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02 Jun 2009 06:00
An ANC task team headed by former director general of health Olive Shisana is trying to convince the ANC and government to implement a national health insurance (NHI) swiftly, but many believe this could be the kiss of death for an already buckling public health system.
There is wide speculation that former health minister Barbara Hogan’s insistence that the NHI proposal should be subjected to proper processes and public scrutiny led to trade union pressure for her to be removed from the health portfolio.
Stakeholders last week confirmed they are worried that the process is being built around Shisana, whom they believe is positioning herself to head the NHI authority.
According to the draft document, which the Mail & Guardian has seen, the authority would be a powerful financing structure set parallel to the national health department.
Shisana has been driving the process and has already told Debbie Pearmain, legal representative on the board of Healthcare Funders, to formulate the draft legislation. Shisana is said to want the proposal implemented this year with herself in the powerful position of chief executive of the NHI authority, from which she would “brief” the national health minister, rather than report to him.
Approached last week for comment, Shisana said she would be available for interviews only next month.
Insiders say the task team is dominated by unionists, led by Nehawu’s policy head, Teboho Phadu, who see the ultimate goal as the disappearance of private medical aid schemes and railroading all citizens into the public health system.
The idea is that those who can afford private healthcare would subsidise state healthcare.
A confidential NHI draft distributed in February proposes universal coverage that is free at the point of service and covers all “medically necessary” interventions.
It states the NHI should be a state-administered, single health insurance system and that funding for it would be sourced from general taxes and compulsory contributions by all employers and employees.
According to the draft, tax rebates for medical aid contributions will fall away, increasing cost pressures on both employers and employees and making medical scheme cover unaffordable for most people, particularly those with low incomes.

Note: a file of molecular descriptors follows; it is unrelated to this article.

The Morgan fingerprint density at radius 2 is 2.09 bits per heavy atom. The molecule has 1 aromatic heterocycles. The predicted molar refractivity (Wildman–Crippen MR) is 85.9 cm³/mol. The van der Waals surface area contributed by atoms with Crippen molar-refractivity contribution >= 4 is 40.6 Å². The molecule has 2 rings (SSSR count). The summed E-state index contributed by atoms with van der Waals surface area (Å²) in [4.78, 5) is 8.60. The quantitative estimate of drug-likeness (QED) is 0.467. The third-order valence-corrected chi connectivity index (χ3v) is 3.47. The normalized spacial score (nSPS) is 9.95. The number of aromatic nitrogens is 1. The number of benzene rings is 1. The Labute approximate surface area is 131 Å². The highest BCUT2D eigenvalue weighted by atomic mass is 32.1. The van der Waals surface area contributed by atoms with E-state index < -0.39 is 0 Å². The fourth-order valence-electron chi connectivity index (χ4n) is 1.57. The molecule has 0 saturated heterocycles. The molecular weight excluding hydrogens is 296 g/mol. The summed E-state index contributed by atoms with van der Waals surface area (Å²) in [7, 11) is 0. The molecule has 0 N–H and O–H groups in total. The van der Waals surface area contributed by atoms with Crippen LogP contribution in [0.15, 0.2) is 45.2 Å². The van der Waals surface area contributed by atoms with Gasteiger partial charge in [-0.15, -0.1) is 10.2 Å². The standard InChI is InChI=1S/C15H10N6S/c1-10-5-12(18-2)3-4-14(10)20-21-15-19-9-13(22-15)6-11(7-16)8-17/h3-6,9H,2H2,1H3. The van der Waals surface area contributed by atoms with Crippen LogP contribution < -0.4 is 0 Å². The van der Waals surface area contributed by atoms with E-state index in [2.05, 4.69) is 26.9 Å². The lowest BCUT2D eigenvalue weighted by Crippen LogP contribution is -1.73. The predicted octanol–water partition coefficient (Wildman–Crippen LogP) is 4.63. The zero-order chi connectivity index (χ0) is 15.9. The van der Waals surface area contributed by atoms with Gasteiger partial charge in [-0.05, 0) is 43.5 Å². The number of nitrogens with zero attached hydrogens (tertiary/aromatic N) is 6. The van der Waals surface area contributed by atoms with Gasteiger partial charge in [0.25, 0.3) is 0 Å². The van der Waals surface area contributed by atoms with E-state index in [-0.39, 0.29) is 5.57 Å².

In its election manifesto the ANC pledged to implement a national health scheme within five years, despite the economic downturn and massive job losses.
Sources said the February draft has been further developed and will be presented to a high-level ANC meeting on the first weekend of June.
The dean of research at the University of the Western Cape, Renfrew Christie, questioned whether economists or actuarial scientists had crunched the numbers to show that an NHI in South Africa is feasible.
“It is a rich-country solution,” Christie said. “Sweden has a tiny population, superb civil servants and was totally healthy when they did it. The United Kingdom also had a superb civil service and it was accustomed to draconian wartime measures. There was buy-in across most classes in 1947. It was also a richer country without epidemics.
“If you want to tax the rich more, do that, and then spend it directly on health through the ordinary treasury budget.”
The ANC has consistently underfunded health services and has shifted resources from hospitals as the Aids epidemic has grown. Government spending for each person on public health services declined after 1996, returning to 1996 levels only in 2005.
Health economist Alex van den Heever said the formulation of complex policy behind closed doors was dangerous. “The lowest-quality policy emerges from processes in which you insulate yourself from any critique,” he said.
The task team appeared to be looking in the wrong place to solve the health system’s woes. “Institutional reform is certainly needed across both the public and private sectors, including the use of national insurance modalities,” he said. “But the proposals do not relate to the systemic challenges and are more likely to exacerbate than solve them.
“There is also an irrational bias against people having access to medical schemes, which are an essential component of the healthcare system.”
Health economist at the University of Cape Town Di McIntyre said South Africa needed an NHI, which was possible and affordable. “But first we have to invest heavily in public hospitals, the backbone of any NHI.
“We need to turn it into a service provider the public feels confident in and wants to use. It could be a phenomenal service if we get the hospitals right.”
Adila Hassim, head of litigation at the Aids Law Project, said there was widespread support for some form of NHI, but that the way it was formulated and introduced was critical.
Jonathan Broomberg, head of strategy and risk management at Discovery Health, said private sector stakeholders were not in general opposed to the objectives of an NHI, but had significant concerns about aspects of the mechanisms proposed for achieving it. “South Africa has a world-class private healthcare system. We must guard against proposals that will damage this system and focus on how the private sector can assist in achieving the objective of improving health outcomes for all South Africans,” said Broomberg.
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